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Volunteerism and Public Service

Be like a river in generosity and giving help. Be like a sun in tenderness and pity. Are you jealous of the ocean’s generosity? Why would you refuse to give this joy to anyone? Fish don’t hold the sacred liquid in cups! They swim the huge fluid freedom. Rumi[1]

This blog post comments on the generosity and kindheartedness of our diarists who are determined to help others in times of crisis.

In today’s world, drug addiction is a problem that affects many people. It is not a problem just for the person who is addicted to drugs, but also for those close to them. The more generous you are in the face of this crisis, the more you will be able to help those involved in drug addiction. In our September 2022 diaries, one of our diarists gives voice to the concerns of drug addiction in Muncie. And, he/she also acknowledges the fact that “the Muncie community is a generous one, willing to give of time and money to assist or otherwise lift others” (Diarist C45). In a fast-moving world, people’s willingness to leave their office for a day for public service means a lot especially when your everyday life and its moods are regulated by work clocks. Usually, our mornings are preoccupied with a sense of alertness to manage our schedule. One of our diarists expresses this alertness as a pervasive morning condition “My mornings consistently start with wondering how to organize the day” (Diarist A33). Under such circumstances, volunteerism and public service are no less than heroic deeds. Diarist C45 and his/her employer aim to “provide free-of-charge resources to combat overdoses, which have burdened local healthcare and law enforcement agencies”. The diarist also draws our attention to criticism of such volunteerism on social media that undervalues the efforts of such individuals. This criticism can not withstand your path when you are like a river in generosity and giving help. As Rumi says “With life as short as a half-taken breath, don’t plant anything but love”.

Love and affection are two very powerful forces that can help someone out of any crisis. Giving your time and energy to those who need it will make a difference. In the context of Muncie, Diarist C45 draws our attention to a precarious situation in which “addicts are most often the parent or other head of a family or household” (Diarist C45). In such a difficult situation, addicts pull down far more people than themselves. This situation signifies the inheritance of addiction from one generation to another. So, the apprehensions of drug addiction in the present time demonize the future/ yet-to-come. The people, who put their hands on the pulse of society and feel the pain, usually have empathy for their fellow beings. Motivated by such a sense of empathy, Diarist C45 expresses “Those thoughts drive me today to do what I can and give back what I can. I don’t make a large income, but am more financially comfortable than I have ever been as an adult. I’ll admit I’m lucky I can do so professionally with a not-small budget dedicated to community service” (Diarist C45).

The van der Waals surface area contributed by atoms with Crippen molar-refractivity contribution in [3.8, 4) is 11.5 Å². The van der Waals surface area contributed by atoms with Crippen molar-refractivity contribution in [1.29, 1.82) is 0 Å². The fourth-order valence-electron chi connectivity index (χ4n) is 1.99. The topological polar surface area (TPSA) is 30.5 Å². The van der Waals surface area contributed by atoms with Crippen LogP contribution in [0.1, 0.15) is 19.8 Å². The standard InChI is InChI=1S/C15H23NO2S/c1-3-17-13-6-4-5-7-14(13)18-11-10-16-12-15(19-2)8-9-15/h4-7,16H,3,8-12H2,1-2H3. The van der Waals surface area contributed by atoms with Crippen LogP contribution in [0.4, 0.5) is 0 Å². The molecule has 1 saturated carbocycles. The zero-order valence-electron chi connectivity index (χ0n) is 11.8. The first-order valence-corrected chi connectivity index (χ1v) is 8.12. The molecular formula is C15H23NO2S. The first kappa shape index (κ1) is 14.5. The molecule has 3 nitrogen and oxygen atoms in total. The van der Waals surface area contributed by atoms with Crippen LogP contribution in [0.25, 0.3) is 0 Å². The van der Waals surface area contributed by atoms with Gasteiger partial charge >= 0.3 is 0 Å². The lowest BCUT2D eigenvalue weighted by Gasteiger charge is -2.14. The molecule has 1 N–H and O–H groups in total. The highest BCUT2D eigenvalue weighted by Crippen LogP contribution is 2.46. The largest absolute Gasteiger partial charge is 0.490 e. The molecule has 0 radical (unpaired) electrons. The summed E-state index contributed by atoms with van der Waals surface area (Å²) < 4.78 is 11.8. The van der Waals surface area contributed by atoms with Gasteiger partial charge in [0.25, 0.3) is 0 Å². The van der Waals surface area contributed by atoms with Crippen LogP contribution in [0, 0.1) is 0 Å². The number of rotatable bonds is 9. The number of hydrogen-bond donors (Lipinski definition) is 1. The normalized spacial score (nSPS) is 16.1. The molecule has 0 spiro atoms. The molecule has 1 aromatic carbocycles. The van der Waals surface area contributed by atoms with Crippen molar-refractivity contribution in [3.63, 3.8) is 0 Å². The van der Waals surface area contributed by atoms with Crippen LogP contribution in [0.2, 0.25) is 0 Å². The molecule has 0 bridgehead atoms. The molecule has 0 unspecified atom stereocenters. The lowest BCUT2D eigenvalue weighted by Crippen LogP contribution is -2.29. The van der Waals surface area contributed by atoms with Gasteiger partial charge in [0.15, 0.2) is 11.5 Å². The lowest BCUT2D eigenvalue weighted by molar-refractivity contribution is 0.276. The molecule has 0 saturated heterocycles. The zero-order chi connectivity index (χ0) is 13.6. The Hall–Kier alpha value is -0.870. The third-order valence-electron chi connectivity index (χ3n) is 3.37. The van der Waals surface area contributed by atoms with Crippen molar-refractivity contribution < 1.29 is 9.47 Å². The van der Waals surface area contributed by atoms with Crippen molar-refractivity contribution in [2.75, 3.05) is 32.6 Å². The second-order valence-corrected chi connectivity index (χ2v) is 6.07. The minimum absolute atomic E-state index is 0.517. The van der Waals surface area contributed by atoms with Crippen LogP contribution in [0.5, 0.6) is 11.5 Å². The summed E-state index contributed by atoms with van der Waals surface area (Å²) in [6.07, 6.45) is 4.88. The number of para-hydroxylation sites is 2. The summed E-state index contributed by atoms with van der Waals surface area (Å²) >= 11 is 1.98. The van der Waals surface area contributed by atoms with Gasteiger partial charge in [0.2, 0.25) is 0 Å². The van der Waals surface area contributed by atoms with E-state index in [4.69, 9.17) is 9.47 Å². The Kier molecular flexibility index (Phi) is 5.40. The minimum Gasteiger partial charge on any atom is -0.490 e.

EDLM diaries have captured people’s generosity in uplifting their community. From the early pandemic time to the arrival of Afghan neighbors in Muncie, our diaries are the archives of this sort of generosity. The people in this town give so much to those around them, and it’s not just money or time that they donate. It’s their whole selves – their time, energy, and passion. Our April 4, 2022 diaries include a brief account of local activities tied to the welcoming of Afghan refugees to Muncie.

You can read this specific diary and other diaries using the following link:

[1] Rumi. “A Quote by Rumi.” Goodreads | Meet Your Next Favorite Book, Accessed 4 Nov. 2022.

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